Shane Maddock on the Ongoing Delusion of Nuclear Safety

Shane Maddock, author of Nuclear Apartheid: The Quest for American Atomic Supremacy from World War II to the Present, blogs for SHAFR (the Society for Historians of American Foreign Relations) and has guest blogged here about North Korea and Iran’s nuclear ambitions and about Obama’s nuclear initiatives.

In his most recent post at the SHAFR blog, he addresses the recent disaster in Japan. He begins:

The devastating earthquake and tsunami that hit Japan on March 11 has once again cast nuclear power in a negative light. Fukushima Dai-Ichi has now joined Three-Mile Island and Chernobyl as warnings of an even-more devastating nuclear disaster that could lie in our future. In each instance, the public received assurance that the accident was simply an aberration. Nuclear power’s defenders assure all who will listen that most reactors are safe and nuclear accidents are rare. Pressed to respond to the U.S. public’s fears about radiation expelled from the damaged Japanese reactors, President Obama has reiterated his administration’s commitment to building new nuclear plants both to help the United States lessen its dependence on foreign sources of energy and to reduce the production of greenhouse gases contributing to global climate change. New regulations and safety procedures, he assured, would prevent Three-Mile Island, Chernobyl, and Fukushimi Dai-Ichi from reoccurring. The president seems to have learned little from his embarrassing assertions about the safety of deep-water oil drilling in 2010 just days before the BP oil rig disaster began in the Gulf of Mexico.

There would be no nuclear industry in the U.S. if it weren’t for government funding, says Maddock:

In 2007, renewable energy development attracted $71 billion in private investment while nuclear power received nothing. If not for government aid, the nuclear power industry would already be just a memory in the United States.

And why don’t private companies want to fund nuclear power? Two words: radioactive waste.

Maddock goes further to explore national security risks and how Obama’s insistence to keep funding nuclear power undermines America’s policy of limiting the spread of nuclear weapons.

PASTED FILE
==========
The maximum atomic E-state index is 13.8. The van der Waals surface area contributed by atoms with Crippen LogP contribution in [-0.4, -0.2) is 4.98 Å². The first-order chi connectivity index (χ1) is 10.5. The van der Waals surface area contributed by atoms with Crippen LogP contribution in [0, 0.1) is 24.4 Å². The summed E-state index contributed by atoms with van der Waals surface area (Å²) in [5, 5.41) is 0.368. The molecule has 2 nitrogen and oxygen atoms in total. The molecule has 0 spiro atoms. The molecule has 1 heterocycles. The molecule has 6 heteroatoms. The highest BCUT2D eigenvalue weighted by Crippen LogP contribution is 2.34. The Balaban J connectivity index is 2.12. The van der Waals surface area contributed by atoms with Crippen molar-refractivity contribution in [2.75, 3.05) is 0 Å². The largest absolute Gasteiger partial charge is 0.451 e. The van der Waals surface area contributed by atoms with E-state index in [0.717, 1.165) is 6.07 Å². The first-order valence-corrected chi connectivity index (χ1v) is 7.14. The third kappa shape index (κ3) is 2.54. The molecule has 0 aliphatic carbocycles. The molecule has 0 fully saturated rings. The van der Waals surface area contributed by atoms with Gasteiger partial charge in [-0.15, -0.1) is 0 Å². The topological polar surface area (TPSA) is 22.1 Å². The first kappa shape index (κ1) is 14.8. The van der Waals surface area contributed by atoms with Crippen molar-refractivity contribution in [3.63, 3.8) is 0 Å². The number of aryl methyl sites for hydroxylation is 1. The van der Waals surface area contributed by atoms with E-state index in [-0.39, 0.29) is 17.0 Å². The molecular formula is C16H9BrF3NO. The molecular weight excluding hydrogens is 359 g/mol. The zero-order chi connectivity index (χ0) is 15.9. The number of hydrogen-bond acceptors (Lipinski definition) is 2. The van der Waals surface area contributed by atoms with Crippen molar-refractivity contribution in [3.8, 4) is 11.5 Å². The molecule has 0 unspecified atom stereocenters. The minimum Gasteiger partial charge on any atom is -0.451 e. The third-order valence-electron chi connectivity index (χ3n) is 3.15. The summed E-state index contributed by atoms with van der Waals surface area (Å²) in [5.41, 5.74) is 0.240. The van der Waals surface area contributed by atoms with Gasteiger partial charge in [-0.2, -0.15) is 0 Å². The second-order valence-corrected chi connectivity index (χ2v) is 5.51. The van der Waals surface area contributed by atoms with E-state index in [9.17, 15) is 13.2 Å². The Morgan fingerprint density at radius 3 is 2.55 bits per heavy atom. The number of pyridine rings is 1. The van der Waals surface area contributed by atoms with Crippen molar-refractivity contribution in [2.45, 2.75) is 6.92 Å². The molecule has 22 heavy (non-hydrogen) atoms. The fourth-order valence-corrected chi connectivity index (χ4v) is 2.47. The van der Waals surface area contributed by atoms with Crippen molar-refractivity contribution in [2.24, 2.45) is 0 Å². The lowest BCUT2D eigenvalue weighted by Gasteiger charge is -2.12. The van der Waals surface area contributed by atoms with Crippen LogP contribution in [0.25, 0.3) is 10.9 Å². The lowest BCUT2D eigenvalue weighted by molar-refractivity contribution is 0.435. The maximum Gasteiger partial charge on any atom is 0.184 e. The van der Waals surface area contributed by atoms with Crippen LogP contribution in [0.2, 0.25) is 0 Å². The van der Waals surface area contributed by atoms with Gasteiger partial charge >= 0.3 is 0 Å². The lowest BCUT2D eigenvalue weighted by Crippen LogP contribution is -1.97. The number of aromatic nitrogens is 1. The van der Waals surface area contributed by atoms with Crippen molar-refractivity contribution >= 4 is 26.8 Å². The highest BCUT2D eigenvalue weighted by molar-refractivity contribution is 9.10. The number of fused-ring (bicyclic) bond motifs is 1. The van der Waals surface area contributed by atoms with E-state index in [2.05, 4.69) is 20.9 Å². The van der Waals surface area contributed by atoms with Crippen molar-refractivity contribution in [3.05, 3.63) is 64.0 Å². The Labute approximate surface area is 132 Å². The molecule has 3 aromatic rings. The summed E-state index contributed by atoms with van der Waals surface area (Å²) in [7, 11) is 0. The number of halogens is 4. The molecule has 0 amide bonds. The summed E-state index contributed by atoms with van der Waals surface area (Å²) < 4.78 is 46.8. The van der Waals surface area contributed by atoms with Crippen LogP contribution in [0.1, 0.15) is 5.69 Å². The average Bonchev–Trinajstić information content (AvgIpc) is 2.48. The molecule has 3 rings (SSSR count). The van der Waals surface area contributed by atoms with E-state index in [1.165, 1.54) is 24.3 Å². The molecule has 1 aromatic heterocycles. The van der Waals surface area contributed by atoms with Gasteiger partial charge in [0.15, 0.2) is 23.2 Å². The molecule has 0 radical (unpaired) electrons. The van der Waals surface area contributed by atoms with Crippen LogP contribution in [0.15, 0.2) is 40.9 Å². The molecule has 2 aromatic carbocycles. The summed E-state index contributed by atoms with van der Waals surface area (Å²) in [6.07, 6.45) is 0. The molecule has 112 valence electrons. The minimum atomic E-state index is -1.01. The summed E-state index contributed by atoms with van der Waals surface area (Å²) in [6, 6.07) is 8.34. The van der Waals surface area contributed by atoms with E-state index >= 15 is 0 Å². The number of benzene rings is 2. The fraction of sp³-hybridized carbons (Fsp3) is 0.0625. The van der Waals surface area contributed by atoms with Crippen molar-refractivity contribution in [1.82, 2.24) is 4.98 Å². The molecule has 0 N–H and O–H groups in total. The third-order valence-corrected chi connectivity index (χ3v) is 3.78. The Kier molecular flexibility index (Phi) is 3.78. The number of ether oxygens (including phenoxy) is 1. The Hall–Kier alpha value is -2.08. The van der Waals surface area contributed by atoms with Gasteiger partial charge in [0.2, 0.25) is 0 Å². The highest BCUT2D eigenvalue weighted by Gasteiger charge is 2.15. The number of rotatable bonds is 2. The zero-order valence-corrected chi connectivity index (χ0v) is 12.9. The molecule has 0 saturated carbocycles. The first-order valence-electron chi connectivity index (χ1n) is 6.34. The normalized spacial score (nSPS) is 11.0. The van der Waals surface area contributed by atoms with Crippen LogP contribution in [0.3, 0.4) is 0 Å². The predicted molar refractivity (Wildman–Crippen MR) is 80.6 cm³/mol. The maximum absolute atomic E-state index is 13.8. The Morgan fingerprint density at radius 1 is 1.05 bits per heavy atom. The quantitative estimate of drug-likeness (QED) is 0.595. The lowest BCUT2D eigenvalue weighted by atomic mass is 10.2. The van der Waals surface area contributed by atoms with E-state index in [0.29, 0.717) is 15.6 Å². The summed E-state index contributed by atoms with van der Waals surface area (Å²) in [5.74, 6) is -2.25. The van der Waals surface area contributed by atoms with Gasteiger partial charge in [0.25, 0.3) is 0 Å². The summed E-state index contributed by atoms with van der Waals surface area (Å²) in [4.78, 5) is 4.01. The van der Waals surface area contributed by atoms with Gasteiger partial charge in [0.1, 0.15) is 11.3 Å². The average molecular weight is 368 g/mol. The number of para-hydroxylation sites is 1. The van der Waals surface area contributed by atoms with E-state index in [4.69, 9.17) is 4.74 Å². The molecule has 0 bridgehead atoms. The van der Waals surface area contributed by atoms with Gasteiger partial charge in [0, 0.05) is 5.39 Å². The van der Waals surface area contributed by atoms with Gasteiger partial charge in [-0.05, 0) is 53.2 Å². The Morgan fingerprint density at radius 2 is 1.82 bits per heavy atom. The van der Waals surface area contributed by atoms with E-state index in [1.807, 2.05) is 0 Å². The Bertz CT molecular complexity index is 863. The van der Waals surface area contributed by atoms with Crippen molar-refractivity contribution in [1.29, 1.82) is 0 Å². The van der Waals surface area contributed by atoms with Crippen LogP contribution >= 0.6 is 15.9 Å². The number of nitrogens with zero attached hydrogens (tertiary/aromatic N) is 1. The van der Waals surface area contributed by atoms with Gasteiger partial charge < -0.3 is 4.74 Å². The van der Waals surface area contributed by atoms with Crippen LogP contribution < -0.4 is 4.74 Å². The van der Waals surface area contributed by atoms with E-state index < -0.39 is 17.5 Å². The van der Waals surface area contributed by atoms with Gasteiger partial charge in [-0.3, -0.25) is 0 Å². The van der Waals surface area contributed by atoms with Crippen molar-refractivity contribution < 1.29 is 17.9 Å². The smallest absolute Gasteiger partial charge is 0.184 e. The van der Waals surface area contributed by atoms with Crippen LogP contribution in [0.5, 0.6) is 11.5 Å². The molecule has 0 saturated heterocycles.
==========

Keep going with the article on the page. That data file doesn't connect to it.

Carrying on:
Read Maddock’s full post, “Time to End the Nuclear Power Delusion.”

One Comment

  1. One of the interesting things about modern nuclear power in the US is that few really understand how it works day to day, and I include in that bin most scientists and journalists who are commenting to the media on the topic. It’s kind of treated as a black box from which occasionally spews toxic goo. While not necessarily leading to incorrect assumptions, this is perhaps not the best way to look at any of our potential energy supplies if we are to make better decisions about them in the future. Hundreds of nuclear workers are busy every day at every reactor. What are they doing?

    I’ve worked in the US nuclear industry for 25 years. My novel “Rad Decision” culminates in an event very similar to the Japanese tragedy. (Same reactor type, same initial problem – a station blackout with scram.) The book is an excellent source of perspective for the lay person — as I’ve been hearing from readers. The novel is free online at the moment at . (No adverts, nobody makes money off this site.) Reader reviews are in the homepage comments.

    Unfortunately, my media presence consists of this little-known website, so I’m not an acknowledged “expert”. I just do the nuclear stuff for a living. And I think I have explained it well in a non-yawn-producing manner. But it’s a bit of a tree falling in a forest………

    I believe there isn’t a perfect energy solution – just options – each with their good and bad points. And we’ll make better choices about our future if we first understand our energy present.

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